A murderous weather forecast for the final day has changed considerably over the last 24 hours. Now, scattered showers are predicted rather than incessant rain.

The Proteas are 191 runs ahead and need another 60 to make the lead 250 and, surely, make the game safe.

If the showers scatter themselves elsewhere, that might make for a fascinating and closely contested final day. Here's hoping.

March 10, 2017

Just when you think you’ve seen it all, something else comes along to remind you that you can NEVER see it all. A fire alarm in the main grandstand, which contains the players change rooms, the executive suites, the long room, and the main bar.

Ordinarily this false alarm would have been treated with a calm degree of common sense, starting with somebody in authority actually looking to see whether there was a fire anywhere. Or, for those who work in the health & safety business, perhaps just a quiet evacuation of the building in question. But no. Procedure and protocol needed to be followed. So an entire venue evacuation was ordered.

Among many absurdities was that around 500 people who were chivvied off a grass bank 150 metres from the main grandstand ended up herded together about 30 metres from it. By the time those of us in the broadcasting complex had worked out what was happening and had, finally, explained that we might have to go off air, the false alarm had been confirmed and we carried on. “Full venue evacuation” the ground announcer had bellowed. Just doing his job. Strange how all the spectators had to leave the ground but the teams and their support staff were ushered into the middle of the ground.

Naturally the students were to blame…although no evidence was forthcoming for them setting off the alarm. Around 22 000 young people in a town of this size is formidable. As much as they dominate the landscape in North Dunedin, they appear to have inherited a basic respect for the residents – many of whom depend on them for their livelihood. Or, their parents, anyway. Or the very many wealthy parents of the many overseas students who keep the University of Otago financially afloat.

Either and anyway, student life has been, and continues to be, a famous institution in this town and so does the tradition of ‘the sofa’. For four decades the students would carry them down from their digs to Carisbrook, the infamous ‘House of Pain’, which hosted both rugby and cricket internationals as well as being the home venue for Otago and Highlanders rugby teams. When the brutality of the elements became too much for the students in their shorts and vests, they would set fire to the sofas for warmth. These days, the health and safety people have put a stop to that.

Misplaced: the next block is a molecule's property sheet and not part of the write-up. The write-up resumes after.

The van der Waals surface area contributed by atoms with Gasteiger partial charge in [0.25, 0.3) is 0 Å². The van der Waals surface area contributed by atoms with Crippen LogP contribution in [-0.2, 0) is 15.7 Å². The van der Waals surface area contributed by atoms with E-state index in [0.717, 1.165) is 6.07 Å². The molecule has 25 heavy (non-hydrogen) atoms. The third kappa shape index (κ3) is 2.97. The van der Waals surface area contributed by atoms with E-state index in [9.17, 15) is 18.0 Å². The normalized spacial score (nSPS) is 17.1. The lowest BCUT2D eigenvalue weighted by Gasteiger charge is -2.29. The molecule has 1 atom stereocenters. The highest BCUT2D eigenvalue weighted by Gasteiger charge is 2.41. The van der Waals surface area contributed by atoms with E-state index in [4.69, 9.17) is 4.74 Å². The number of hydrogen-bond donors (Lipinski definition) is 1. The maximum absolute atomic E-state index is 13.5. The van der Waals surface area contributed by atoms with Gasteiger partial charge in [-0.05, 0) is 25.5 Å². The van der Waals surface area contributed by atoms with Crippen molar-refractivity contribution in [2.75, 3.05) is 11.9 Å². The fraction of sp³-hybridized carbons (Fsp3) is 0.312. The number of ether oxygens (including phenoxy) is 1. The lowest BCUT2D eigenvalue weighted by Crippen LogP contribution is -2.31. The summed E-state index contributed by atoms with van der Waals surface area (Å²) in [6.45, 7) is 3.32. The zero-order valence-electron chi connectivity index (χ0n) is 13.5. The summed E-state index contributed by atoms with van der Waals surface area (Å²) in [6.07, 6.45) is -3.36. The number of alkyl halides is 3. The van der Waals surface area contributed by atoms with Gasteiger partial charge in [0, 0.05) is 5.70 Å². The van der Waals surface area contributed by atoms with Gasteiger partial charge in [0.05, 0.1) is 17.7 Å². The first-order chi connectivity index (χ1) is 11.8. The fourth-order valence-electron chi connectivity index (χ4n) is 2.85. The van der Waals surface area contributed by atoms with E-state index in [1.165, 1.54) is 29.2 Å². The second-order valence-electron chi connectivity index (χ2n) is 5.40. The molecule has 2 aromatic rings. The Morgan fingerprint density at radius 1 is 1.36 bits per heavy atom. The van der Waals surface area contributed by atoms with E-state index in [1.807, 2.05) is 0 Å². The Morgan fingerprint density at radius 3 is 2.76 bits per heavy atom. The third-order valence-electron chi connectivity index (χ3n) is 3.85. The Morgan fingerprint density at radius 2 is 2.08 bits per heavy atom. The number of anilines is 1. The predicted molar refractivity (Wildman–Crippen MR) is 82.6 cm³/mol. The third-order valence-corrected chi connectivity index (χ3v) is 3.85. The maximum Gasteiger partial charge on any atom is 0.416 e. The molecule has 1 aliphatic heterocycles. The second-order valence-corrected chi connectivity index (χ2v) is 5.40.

But the tradition of the sofa continues. Every student house with an ounce of pride has at least one sofa on its stoep. Some have three or four. They sit there all year long, in sun and (mostly) rain, until rats inhabit their interiors and the cushioning has all but disappeared. But the students still sit on them for their evening beers. Eventually, sofa-euthanasia still takes place. They are set alight in a safe place, late at night, while students cheer from a distance when the fire brigade arrives.

This test match has been slow-going as far as run-rate is concerned, but full of intrigue and packed with determination and intent. South Island weather is likely to have the final word, with icy winds and sweeping showers forecast for the last day-and-a-half, but the tone has been set for a gripping series, with the home side manically determined to beat South Africa for the first time.

March 9, 2017

New Zealand haven’t beaten South Africa in a test series in 15 attempts. This is the 16th. For many decades they didn’t believe they could, which is a fatal attitude to have in this format of the game.

The last six months have been different, however. The Black Caps arrived in South Africa in August truly believing they could overcome history. They only had two tests in which to do it and almost everything conspired against them. The ridiculous washout at Kingsmead, followed by the lost toss at Centurion, and the deterioration of the pitch that left them with no chance of winning. Of course, they were also heavily outplayed in Centurion, but that is easily swept aside when you’re on a mission.

Twice in five series pre-isolation New Zealand fought for a drawn series but only once in ten series post 1992 has it happened. In 2004 a high-scoring first test in Hamilton was drawn before the home side hammered the tourists in the second at Eden Park.

The hype around an historic, first-ever series win was deafening ahead of the decider at Wellington’s Basin Reserve and it was certainly a huge distraction for the locals, who scraped their way to a semi respectable first innings score of 297. The Proteas were equally cagey in a reply of 317 for an inconsequential lead of 20. But led by Nicky Boje’s second four-wicket haul of the match, South Africa had only 234 to chase to square the series. Before they knew it, they were 36-3.